Islanders seek shelter from Hurricane Irma

Islanders seek shelter from Hurricane Irma

BBC:-Hurricane Irma, the most powerful Atlantic storm in a decade, has hit the Caribbean, with officials warning of its “potentially catastrophic” effects.

The category five hurricane, the highest possible level, has sustained wind speeds reaching 300km/h (185mph).

It first hit Antigua and Barbuda, before moving on to French islands Saint Barthelemy and Saint Martin.

It is then expected to move on towards Puerto Rico and the Dominican Republic.

In the US, Florida’s Key West area has ordered a mandatory evacuation.

The eye of the storm hit the island of Barbuda, which has a population of around 2,000 people, at about 02:00 local time (06:00 GMT).

Winds gusted at 250km/h, before the recording equipment broke and no further readings were received.

“Early indications seem to show that Antigua has not been too badly hit, but we cannot say the same for Barbuda as we don’t yet know,” reported Antigua’s ABS radio.

The Antigua Observer said it had received initial reports of roofs being blown off on both islands.

It has now moved on to the French islands Saint Barthelemy and Saint Martin.

There have also been concerns for St Kitts and Nevis. President Timothy Harris said on Twitter: “All of our national security agencies have been fully mobilised and are on the highest alert.”

Thousands of people have been evacuated from at-risk areas across the Caribbean. Residents have flocked to shops for food, water, and emergency supplies.

Airports have closed on several islands, which are popular holiday destinations, and authorities have urged people to go to public shelters.

There have also been concerns for St Kitts and Nevis. President Timothy Harris said on Twitter: “All of our national security agencies have been fully mobilised and are on the highest alert.”

Thousands of people have been evacuated from at-risk areas across the Caribbean. Residents have flocked to shops for food, water, and emergency supplies.

Airports have closed on several islands, which are popular holiday destinations, and authorities have urged people to go to public shelters.

The US National Hurricane Centre (NHC) said Irma¬†was moving at a speed of 24km/h (15mph), saying that the storm was “potentially catastrophic”.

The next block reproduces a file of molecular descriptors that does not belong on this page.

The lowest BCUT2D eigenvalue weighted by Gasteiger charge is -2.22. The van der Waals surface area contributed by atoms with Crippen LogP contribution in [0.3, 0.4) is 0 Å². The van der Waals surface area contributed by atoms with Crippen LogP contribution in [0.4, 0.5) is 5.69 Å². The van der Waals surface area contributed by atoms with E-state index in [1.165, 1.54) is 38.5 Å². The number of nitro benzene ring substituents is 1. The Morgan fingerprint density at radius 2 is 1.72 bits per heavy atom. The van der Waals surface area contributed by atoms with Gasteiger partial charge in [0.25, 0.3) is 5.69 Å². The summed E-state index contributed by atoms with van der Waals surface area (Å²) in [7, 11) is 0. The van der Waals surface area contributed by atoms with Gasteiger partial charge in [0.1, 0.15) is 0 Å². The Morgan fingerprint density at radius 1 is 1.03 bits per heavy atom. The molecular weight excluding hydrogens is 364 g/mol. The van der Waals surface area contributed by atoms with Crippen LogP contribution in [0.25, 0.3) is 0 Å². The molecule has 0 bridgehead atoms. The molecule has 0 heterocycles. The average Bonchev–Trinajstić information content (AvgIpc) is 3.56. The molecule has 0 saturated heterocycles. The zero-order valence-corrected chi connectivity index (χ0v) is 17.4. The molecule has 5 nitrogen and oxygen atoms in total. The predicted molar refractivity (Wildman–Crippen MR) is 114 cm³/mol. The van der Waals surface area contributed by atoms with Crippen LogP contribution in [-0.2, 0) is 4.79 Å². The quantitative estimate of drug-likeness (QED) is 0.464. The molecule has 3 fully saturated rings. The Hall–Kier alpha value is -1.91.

There are hurricane warnings for:

  • Antigua, Barbuda, Anguilla, Montserrat, St Kitts and Nevis
  • Saba, St Eustatius and Sint Maarten
  • Saint Martin and Saint Barthelemy
  • The British Virgin Islands
  • The US Virgin Islands
  • Puerto Rico, Vieques and Culebra
  • Dominican Republic, for the northern region
  • Guadeloupe

The islands’ populations range from about 2,000 each on Barbuda, Saba and Culebra, to 3.5 million in Puerto Rico.

Haiti, the Turks and Caicos Islands and the south-eastern Bahamas are on hurricane watch.

US President Donald Trump has declared a state of emergency for Florida, Puerto Rico and the US Virgin Islands, mobilising federal disaster relief efforts for those areas.

In Florida’s Key West, visitors will be required to leave on Wednesday morning, with residents due to follow in the evening.

“We’re emphatically telling people you must evacuate. You cannot afford to stay on an island with a category five hurricane coming at you,” said Martin Senterfitt, the emergency operations centre director in Monroe County in Florida.

The Bahamas is also launching the “largest evacuation in its history”, according to Prime Minister Hubert Minnis. Plans have been made to fly residents from the south-east islands to the safer capital, Nassau, on Wednesday.

In Puerto Rico, a 75-year-old man died during preparations for the storm.

Puerto Rican Governor Ricardo Rossello said the situation on the island was “something without precedent”, as 460 emergency shelters were prepared, according to Reuters news agency.

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